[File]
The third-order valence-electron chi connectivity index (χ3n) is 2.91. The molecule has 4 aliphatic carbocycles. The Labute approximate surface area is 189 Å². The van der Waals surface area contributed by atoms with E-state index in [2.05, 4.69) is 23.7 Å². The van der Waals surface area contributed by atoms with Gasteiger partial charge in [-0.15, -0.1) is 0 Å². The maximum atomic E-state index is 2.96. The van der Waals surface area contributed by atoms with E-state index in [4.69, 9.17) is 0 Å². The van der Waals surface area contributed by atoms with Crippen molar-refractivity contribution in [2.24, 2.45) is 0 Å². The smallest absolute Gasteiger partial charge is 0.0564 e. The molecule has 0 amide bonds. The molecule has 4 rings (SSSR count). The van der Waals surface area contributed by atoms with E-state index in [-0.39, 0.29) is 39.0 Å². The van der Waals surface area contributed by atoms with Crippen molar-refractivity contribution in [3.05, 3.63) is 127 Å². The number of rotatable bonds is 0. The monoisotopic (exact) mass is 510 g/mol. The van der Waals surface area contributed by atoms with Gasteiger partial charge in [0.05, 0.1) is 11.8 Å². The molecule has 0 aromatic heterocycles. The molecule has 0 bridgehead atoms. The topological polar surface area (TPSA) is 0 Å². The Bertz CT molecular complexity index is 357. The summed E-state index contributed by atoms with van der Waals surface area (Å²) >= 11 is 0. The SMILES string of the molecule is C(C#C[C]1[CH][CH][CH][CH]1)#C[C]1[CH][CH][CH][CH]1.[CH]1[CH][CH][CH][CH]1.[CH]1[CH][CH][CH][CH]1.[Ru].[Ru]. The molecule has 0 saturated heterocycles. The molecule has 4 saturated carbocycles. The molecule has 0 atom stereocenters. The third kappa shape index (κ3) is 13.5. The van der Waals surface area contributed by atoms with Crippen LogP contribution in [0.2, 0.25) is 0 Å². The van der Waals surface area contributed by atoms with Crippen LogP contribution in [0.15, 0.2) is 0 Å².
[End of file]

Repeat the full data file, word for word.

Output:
The third-order valence-electron chi connectivity index (χ3n) is 2.91. The molecule has 4 aliphatic carbocycles. The Labute approximate surface area is 189 Å². The van der Waals surface area contributed by atoms with E-state index in [2.05, 4.69) is 23.7 Å². The van der Waals surface area contributed by atoms with Gasteiger partial charge in [-0.15, -0.1) is 0 Å². The maximum atomic E-state index is 2.96. The van der Waals surface area contributed by atoms with E-state index in [4.69, 9.17) is 0 Å². The van der Waals surface area contributed by atoms with Crippen molar-refractivity contribution in [2.24, 2.45) is 0 Å². The smallest absolute Gasteiger partial charge is 0.0564 e. The molecule has 0 amide bonds. The molecule has 4 rings (SSSR count). The van der Waals surface area contributed by atoms with E-state index in [-0.39, 0.29) is 39.0 Å². The van der Waals surface area contributed by atoms with Crippen molar-refractivity contribution in [3.05, 3.63) is 127 Å². The number of rotatable bonds is 0. The monoisotopic (exact) mass is 510 g/mol. The van der Waals surface area contributed by atoms with Gasteiger partial charge in [0.05, 0.1) is 11.8 Å². The molecule has 0 aromatic heterocycles. The molecule has 0 bridgehead atoms. The topological polar surface area (TPSA) is 0 Å². The Bertz CT molecular complexity index is 357. The summed E-state index contributed by atoms with van der Waals surface area (Å²) >= 11 is 0. The SMILES string of the molecule is C(C#C[C]1[CH][CH][CH][CH]1)#C[C]1[CH][CH][CH][CH]1.[CH]1[CH][CH][CH][CH]1.[CH]1[CH][CH][CH][CH]1.[Ru].[Ru]. The molecule has 0 saturated heterocycles. The molecule has 4 saturated carbocycles. The molecule has 0 atom stereocenters. The third kappa shape index (κ3) is 13.5. The van der Waals surface area contributed by atoms with Crippen LogP contribution in [0.2, 0.25) is 0 Å². The van der Waals surface area contributed by atoms with Crippen LogP contribution in [0.15, 0.2) is 0 Å².